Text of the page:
The Tiger Who Came To Tea author Judith Kerr has died at the age of 95, her publisher HarperCollins says.
Charlie Redmayne, head of her publisher HarperCollins, said she was “a wonderful and inspiring person who was much loved by everyone”.
Kerr, who published more than 30 books over a 50-year career, dreamed up the tiger to amuse her two children.
Charlie and Lola author Lauren Child said she was a “huge admirer of her work, as a writer and an illustrator”.
Redmayne added: “She was a brilliantly talented artist and storyteller who has left us an extraordinary body of work.
“Always understated and very, very funny, she loved life and loved people – and particularly she loved a party.”
Kerr’s most popular picture books also included the Mog series, which began with Mog the Forgetful Cat in 1970.
As a child of the pre-war German intelligentsia, Kerr had to leave her home country with her Jewish parents when Adolf Hitler came to power.
The family came to London, via Paris, in 1936 when Judith was 13. She learned perfect English and went on to marry television scriptwriter Nigel Kneale and have two children of their own.
Her books also included a trilogy of books about her childhood and her status as a refugee, the first of which was When Hitler Stole Pink Rabbit, which became a set text in German schools.
Children’s author and TV personality David Walliams said he was “so sad” at the news of her death.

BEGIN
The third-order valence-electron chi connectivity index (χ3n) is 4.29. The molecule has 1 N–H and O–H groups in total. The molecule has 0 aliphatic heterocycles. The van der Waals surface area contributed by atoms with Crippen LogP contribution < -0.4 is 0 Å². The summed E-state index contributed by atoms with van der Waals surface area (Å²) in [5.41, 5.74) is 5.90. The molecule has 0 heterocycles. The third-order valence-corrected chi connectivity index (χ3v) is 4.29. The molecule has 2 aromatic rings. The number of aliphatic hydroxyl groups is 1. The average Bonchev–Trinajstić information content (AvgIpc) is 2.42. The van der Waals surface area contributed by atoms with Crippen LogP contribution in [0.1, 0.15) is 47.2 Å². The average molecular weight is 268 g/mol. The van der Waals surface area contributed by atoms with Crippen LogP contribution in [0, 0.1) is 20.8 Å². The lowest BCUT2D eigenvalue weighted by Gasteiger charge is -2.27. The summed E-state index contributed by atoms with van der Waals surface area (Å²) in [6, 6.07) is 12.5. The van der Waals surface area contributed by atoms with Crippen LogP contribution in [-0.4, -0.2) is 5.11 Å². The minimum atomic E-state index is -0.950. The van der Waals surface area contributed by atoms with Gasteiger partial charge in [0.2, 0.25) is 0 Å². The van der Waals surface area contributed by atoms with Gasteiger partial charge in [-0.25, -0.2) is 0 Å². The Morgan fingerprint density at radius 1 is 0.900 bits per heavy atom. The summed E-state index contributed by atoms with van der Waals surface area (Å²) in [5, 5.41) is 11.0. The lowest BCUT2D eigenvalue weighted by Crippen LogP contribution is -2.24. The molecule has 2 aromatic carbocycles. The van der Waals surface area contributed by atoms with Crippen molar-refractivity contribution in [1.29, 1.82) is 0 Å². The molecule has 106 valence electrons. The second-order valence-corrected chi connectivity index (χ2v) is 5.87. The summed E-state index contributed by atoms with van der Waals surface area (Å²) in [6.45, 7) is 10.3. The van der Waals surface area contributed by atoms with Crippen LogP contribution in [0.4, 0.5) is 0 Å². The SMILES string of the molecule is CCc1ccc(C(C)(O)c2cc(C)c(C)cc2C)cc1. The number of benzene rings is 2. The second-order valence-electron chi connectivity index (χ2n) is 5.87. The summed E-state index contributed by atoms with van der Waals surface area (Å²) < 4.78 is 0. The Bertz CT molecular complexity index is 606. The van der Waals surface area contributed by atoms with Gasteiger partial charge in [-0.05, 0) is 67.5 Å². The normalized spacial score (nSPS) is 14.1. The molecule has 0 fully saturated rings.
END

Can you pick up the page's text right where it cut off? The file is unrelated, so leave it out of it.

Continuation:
“She was a legendary author and illustrator, whose stories and illustrations gave pleasure to millions around the world, not least me and my son. Judith is gone but her books will live on forever.”
Francesca Simon, author of the Horrid Henry children’s books, told BBC Radio 5 Live she was “feeling so sad about this”.
“The fact that she was in her 90s and still so engaged with children’s books, and the fact that she came to this country as a refugee and the life that she led.”
She said of Kerr’s famous Tiger tale: “It is a perfect book, because it is a mysterious book.
“On the surface it’s a very simple story. It’s a tiger who comes in, and is this guest who you’re not sure about. But her stories also have this undertone of emotion, which is I think why we keep going back to them, to kind of delve into their mysteries.
“As well as the most beautiful and glorious illustrations. Her artwork is fantastic.
‘Forever in our imaginations’
“And I love, as a writer myself, that she was writing and illustrating up to the end. In fact I was just trying to get tickets to see her at Hay-on-Wye next week. So I love her continuous engagement with her profession. To me that’s unbelievably inspiring.”
BBC Newsnight presenter Emily Maitlis once asked Kerr if there was any layered meaning beneath The Tiger Who Came to Tea, but was set straight by the author.
Speaking in 2014, Kerr told Newsnight: “I’ve been ridiculously lucky. I’m always conscious of the fact that a million people would give anything.
“Just to have a tiny bit of what I’ve had. I’ve been very, very happy.”
TV talk show host Jonathan Ross described her most famous work as being “a huge part of my children’s life and I loved reading it for them.”
“I doubt there is a more perfect children’s book then The Tiger who came to Tea,” he tweeted.
Writer Tony Parsons also added his tribute.
Kerr’s publisher at HarperCollins, Ann-Janine Murtagh, said it had been “the greatest honour and privilege to know and publish Judith Kerr for over a decade”, describing her as a person who “embraced life as one great big adventure and lived every day to the full”.
The late author was also the patron of the Judith Kerr Primary School; the UK’s only German and English bilingual state school, named in her honour.
The school tweeted to say how “devastated” they were to hear the news.